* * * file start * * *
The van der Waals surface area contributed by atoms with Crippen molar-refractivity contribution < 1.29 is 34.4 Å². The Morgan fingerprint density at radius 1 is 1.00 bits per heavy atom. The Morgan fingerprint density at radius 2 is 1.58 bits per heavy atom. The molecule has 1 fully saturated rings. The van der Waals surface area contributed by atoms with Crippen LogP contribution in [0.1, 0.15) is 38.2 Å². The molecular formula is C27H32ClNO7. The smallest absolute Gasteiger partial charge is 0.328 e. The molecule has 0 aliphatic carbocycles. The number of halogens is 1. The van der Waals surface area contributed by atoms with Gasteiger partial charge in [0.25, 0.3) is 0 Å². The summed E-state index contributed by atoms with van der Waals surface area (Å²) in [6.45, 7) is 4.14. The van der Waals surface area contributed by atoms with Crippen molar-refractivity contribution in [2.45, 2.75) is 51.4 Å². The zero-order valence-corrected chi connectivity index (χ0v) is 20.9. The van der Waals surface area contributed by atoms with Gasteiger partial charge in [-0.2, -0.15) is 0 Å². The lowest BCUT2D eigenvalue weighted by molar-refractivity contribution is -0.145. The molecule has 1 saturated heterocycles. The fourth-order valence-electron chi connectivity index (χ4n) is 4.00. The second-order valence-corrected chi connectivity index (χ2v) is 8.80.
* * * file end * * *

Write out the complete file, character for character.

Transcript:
The van der Waals surface area contributed by atoms with Crippen molar-refractivity contribution < 1.29 is 34.4 Å². The Morgan fingerprint density at radius 1 is 1.00 bits per heavy atom. The Morgan fingerprint density at radius 2 is 1.58 bits per heavy atom. The molecule has 1 fully saturated rings. The van der Waals surface area contributed by atoms with Crippen LogP contribution in [0.1, 0.15) is 38.2 Å². The molecular formula is C27H32ClNO7. The smallest absolute Gasteiger partial charge is 0.328 e. The molecule has 0 aliphatic carbocycles. The number of halogens is 1. The van der Waals surface area contributed by atoms with Gasteiger partial charge in [0.25, 0.3) is 0 Å². The summed E-state index contributed by atoms with van der Waals surface area (Å²) in [6.45, 7) is 4.14. The van der Waals surface area contributed by atoms with Crippen molar-refractivity contribution in [2.45, 2.75) is 51.4 Å². The zero-order valence-corrected chi connectivity index (χ0v) is 20.9. The van der Waals surface area contributed by atoms with Gasteiger partial charge in [-0.2, -0.15) is 0 Å². The lowest BCUT2D eigenvalue weighted by molar-refractivity contribution is -0.145. The molecule has 1 saturated heterocycles. The fourth-order valence-electron chi connectivity index (χ4n) is 4.00. The second-order valence-corrected chi connectivity index (χ2v) is 8.80.